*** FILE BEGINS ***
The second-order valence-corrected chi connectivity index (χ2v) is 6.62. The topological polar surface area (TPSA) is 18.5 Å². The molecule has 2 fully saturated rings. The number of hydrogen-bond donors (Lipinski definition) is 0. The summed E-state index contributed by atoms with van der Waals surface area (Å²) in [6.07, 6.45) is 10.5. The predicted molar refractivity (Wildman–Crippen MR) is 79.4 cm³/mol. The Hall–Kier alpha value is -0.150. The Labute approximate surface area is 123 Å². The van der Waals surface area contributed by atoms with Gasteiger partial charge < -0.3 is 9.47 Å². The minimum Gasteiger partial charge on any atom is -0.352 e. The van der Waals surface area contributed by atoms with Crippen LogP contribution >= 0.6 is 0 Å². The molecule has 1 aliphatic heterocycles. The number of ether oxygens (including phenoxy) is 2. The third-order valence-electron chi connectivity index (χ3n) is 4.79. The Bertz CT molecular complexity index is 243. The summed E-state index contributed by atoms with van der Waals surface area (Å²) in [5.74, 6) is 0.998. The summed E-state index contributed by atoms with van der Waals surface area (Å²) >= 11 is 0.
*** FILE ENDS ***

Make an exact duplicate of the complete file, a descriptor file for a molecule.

The second-order valence-corrected chi connectivity index (χ2v) is 6.62. The topological polar surface area (TPSA) is 18.5 Å². The molecule has 2 fully saturated rings. The number of hydrogen-bond donors (Lipinski definition) is 0. The summed E-state index contributed by atoms with van der Waals surface area (Å²) in [6.07, 6.45) is 10.5. The predicted molar refractivity (Wildman–Crippen MR) is 79.4 cm³/mol. The Hall–Kier alpha value is -0.150. The Labute approximate surface area is 123 Å². The van der Waals surface area contributed by atoms with Gasteiger partial charge < -0.3 is 9.47 Å². The minimum Gasteiger partial charge on any atom is -0.352 e. The van der Waals surface area contributed by atoms with Crippen LogP contribution >= 0.6 is 0 Å². The molecule has 1 aliphatic heterocycles. The number of ether oxygens (including phenoxy) is 2. The third-order valence-electron chi connectivity index (χ3n) is 4.79. The Bertz CT molecular complexity index is 243. The summed E-state index contributed by atoms with van der Waals surface area (Å²) in [5.74, 6) is 0.998. The summed E-state index contributed by atoms with van der Waals surface area (Å²) >= 11 is 0.